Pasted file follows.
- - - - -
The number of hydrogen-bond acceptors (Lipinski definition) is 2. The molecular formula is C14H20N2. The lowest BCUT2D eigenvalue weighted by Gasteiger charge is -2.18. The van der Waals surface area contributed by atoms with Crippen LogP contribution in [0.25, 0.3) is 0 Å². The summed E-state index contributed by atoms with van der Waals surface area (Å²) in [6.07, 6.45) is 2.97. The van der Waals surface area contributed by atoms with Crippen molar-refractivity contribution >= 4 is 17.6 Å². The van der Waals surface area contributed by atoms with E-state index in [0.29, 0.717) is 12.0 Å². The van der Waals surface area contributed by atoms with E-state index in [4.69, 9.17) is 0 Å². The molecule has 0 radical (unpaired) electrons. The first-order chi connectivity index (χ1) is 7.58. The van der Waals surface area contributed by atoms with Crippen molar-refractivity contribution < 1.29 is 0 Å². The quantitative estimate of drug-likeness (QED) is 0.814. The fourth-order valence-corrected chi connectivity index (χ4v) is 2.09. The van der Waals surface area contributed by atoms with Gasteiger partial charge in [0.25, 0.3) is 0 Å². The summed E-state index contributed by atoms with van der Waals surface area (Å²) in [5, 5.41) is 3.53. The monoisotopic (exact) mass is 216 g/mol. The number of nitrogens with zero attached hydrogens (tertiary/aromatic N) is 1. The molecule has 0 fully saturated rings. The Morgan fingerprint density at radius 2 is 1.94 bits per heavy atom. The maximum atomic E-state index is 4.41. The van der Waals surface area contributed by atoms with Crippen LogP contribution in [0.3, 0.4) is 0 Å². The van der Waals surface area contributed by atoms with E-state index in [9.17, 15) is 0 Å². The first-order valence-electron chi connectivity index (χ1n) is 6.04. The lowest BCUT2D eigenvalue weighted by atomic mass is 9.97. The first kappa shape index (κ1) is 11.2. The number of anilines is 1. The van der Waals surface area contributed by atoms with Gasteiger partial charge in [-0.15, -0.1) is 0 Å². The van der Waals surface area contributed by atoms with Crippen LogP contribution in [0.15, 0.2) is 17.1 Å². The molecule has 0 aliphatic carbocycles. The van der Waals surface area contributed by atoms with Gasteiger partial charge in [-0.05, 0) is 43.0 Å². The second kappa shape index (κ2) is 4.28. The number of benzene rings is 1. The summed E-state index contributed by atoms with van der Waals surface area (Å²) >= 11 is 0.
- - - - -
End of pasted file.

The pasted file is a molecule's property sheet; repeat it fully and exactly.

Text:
The number of hydrogen-bond acceptors (Lipinski definition) is 2. The molecular formula is C14H20N2. The lowest BCUT2D eigenvalue weighted by Gasteiger charge is -2.18. The van der Waals surface area contributed by atoms with Crippen LogP contribution in [0.25, 0.3) is 0 Å². The summed E-state index contributed by atoms with van der Waals surface area (Å²) in [6.07, 6.45) is 2.97. The van der Waals surface area contributed by atoms with Crippen molar-refractivity contribution >= 4 is 17.6 Å². The van der Waals surface area contributed by atoms with E-state index in [0.29, 0.717) is 12.0 Å². The van der Waals surface area contributed by atoms with E-state index in [4.69, 9.17) is 0 Å². The molecule has 0 radical (unpaired) electrons. The first-order chi connectivity index (χ1) is 7.58. The van der Waals surface area contributed by atoms with Crippen molar-refractivity contribution < 1.29 is 0 Å². The quantitative estimate of drug-likeness (QED) is 0.814. The fourth-order valence-corrected chi connectivity index (χ4v) is 2.09. The van der Waals surface area contributed by atoms with Gasteiger partial charge in [0.25, 0.3) is 0 Å². The summed E-state index contributed by atoms with van der Waals surface area (Å²) in [5, 5.41) is 3.53. The monoisotopic (exact) mass is 216 g/mol. The number of nitrogens with zero attached hydrogens (tertiary/aromatic N) is 1. The molecule has 0 fully saturated rings. The Morgan fingerprint density at radius 2 is 1.94 bits per heavy atom. The maximum atomic E-state index is 4.41. The van der Waals surface area contributed by atoms with Crippen LogP contribution in [0.3, 0.4) is 0 Å². The van der Waals surface area contributed by atoms with E-state index in [9.17, 15) is 0 Å². The first-order valence-electron chi connectivity index (χ1n) is 6.04. The lowest BCUT2D eigenvalue weighted by atomic mass is 9.97. The first kappa shape index (κ1) is 11.2. The number of anilines is 1. The van der Waals surface area contributed by atoms with Gasteiger partial charge in [-0.15, -0.1) is 0 Å². The van der Waals surface area contributed by atoms with Crippen LogP contribution in [0.15, 0.2) is 17.1 Å². The molecule has 0 aliphatic carbocycles. The van der Waals surface area contributed by atoms with Gasteiger partial charge in [-0.05, 0) is 43.0 Å². The second kappa shape index (κ2) is 4.28. The number of benzene rings is 1. The summed E-state index contributed by atoms with van der Waals surface area (Å²) >= 11 is 0.